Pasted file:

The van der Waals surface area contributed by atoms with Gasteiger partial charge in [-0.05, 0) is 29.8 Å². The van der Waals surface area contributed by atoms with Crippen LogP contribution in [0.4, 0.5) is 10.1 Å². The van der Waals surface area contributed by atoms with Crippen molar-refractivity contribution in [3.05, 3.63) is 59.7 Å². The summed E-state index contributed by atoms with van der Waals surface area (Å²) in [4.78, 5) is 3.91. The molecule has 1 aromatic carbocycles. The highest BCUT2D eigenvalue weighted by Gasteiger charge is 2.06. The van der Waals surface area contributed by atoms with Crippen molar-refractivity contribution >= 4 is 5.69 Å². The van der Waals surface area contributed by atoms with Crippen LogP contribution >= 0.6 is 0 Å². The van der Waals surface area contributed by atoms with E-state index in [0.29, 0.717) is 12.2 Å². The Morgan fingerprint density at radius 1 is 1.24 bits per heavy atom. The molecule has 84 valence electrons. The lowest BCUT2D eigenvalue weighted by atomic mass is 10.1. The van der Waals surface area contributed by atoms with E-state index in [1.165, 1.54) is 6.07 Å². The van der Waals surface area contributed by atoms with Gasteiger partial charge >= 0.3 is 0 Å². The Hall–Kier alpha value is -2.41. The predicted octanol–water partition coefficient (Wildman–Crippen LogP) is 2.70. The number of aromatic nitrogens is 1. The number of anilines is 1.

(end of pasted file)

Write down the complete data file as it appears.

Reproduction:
The van der Waals surface area contributed by atoms with Gasteiger partial charge in [-0.05, 0) is 29.8 Å². The van der Waals surface area contributed by atoms with Crippen LogP contribution in [0.4, 0.5) is 10.1 Å². The van der Waals surface area contributed by atoms with Crippen molar-refractivity contribution in [3.05, 3.63) is 59.7 Å². The summed E-state index contributed by atoms with van der Waals surface area (Å²) in [4.78, 5) is 3.91. The molecule has 1 aromatic carbocycles. The highest BCUT2D eigenvalue weighted by Gasteiger charge is 2.06. The van der Waals surface area contributed by atoms with Crippen molar-refractivity contribution >= 4 is 5.69 Å². The van der Waals surface area contributed by atoms with Crippen LogP contribution >= 0.6 is 0 Å². The van der Waals surface area contributed by atoms with E-state index in [0.29, 0.717) is 12.2 Å². The Morgan fingerprint density at radius 1 is 1.24 bits per heavy atom. The molecule has 84 valence electrons. The lowest BCUT2D eigenvalue weighted by atomic mass is 10.1. The van der Waals surface area contributed by atoms with E-state index in [1.165, 1.54) is 6.07 Å². The van der Waals surface area contributed by atoms with Gasteiger partial charge >= 0.3 is 0 Å². The Hall–Kier alpha value is -2.41. The predicted octanol–water partition coefficient (Wildman–Crippen LogP) is 2.70. The number of aromatic nitrogens is 1. The number of anilines is 1.